Reading for research purposes. Drama to develop vocabulary / empathy. Visual literacy to enhance and bring the topic to life. Small writing tasks that help to understand the context for the writing. The ultimate goal of the IMMERSION stage is for the pupils to TALK through the context for writing. Oral rehearsal is vital for successful writing. If we want pupils to use a better word for scared in their writing, then we have to give them as many opportunities to say improved vocabulary out loud.
Analyse: The National Curriculum states that children must ‘evaluate writing similar to that which they are going to write’ NC 2014. The analysis stage may also be known as ‘deconstruct’ and it is where we introduce the concept of the WAGOLL – What A Good One Looks Like.
The WAGOLL should be the same text type that is going to be written and on a similar theme. This way the pupils can analyse the language features of the genre. However, if the WAGOLL was identical to what we wanted to produce, copying would be unavoidable and this would be considered too scaffolded. Therefore, the WAGOLL should be different but similar, in that the context requires similar vocabulary but the events and the emotions might be different.
Through the analysis phase the teacher can skilfully lead the pupils down the SPAG road and identify the features of the writing that the pupils need to learn in order for the writing to be successful and meet the year objectives for Appendix 2 of the National Curriculum. It is here that the pupils identify the SUCCESS CRITERIA for the next phase of the Teaching Sequence for Writing. If you are very skilled you can even make the children think that it is all their own idea as well – making the SPAG phase meaningful and relevant to the pupils.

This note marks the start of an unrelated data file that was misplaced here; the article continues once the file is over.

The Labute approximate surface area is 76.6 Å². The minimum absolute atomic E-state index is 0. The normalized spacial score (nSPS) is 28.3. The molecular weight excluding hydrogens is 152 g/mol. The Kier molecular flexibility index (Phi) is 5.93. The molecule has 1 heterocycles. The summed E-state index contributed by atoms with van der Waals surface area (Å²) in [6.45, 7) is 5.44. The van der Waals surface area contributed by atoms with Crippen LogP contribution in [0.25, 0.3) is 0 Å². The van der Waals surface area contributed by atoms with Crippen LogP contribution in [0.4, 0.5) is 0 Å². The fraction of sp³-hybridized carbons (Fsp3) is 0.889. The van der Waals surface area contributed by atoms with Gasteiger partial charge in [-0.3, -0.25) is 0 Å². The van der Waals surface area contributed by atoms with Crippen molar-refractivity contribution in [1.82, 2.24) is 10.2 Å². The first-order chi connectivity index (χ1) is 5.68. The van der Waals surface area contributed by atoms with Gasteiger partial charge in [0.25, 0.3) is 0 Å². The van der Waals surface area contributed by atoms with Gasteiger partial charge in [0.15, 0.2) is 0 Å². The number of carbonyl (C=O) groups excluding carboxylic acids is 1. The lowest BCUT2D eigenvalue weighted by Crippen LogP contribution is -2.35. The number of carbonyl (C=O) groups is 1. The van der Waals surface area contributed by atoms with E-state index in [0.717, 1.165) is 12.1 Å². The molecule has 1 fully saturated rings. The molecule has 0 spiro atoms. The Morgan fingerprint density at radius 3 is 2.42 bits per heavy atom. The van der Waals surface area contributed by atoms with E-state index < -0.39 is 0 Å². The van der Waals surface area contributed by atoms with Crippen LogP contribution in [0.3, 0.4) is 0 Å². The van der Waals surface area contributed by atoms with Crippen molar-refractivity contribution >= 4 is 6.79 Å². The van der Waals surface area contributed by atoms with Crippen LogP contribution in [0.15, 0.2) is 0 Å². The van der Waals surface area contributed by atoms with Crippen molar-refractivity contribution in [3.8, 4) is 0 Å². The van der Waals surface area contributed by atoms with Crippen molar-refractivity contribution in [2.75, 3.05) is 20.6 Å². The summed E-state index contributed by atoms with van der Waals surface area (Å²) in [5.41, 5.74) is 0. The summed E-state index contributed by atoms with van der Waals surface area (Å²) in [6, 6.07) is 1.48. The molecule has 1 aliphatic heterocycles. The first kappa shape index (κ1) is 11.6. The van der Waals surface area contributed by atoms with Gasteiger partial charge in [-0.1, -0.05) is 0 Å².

SPAG: We believe that the best way to teach SPAG meaningfully is to teach the SPAG is in the context for writing. Using skills and authorial structures identified during the ‘analyse’ part of the sequence, teachers explicitly teach these skills, discarding or providing a quick recap on skills children can/should already be able to do and focusing on new learning or those identified as needing to consolidate. When teaching the skills and asking children to practise and apply them for their writing, the sentences/learning should be used within the context you are writing. The children are therefore practising sentences that are not only correct but directly applicable to their writing. One or two may even crop up in their writing.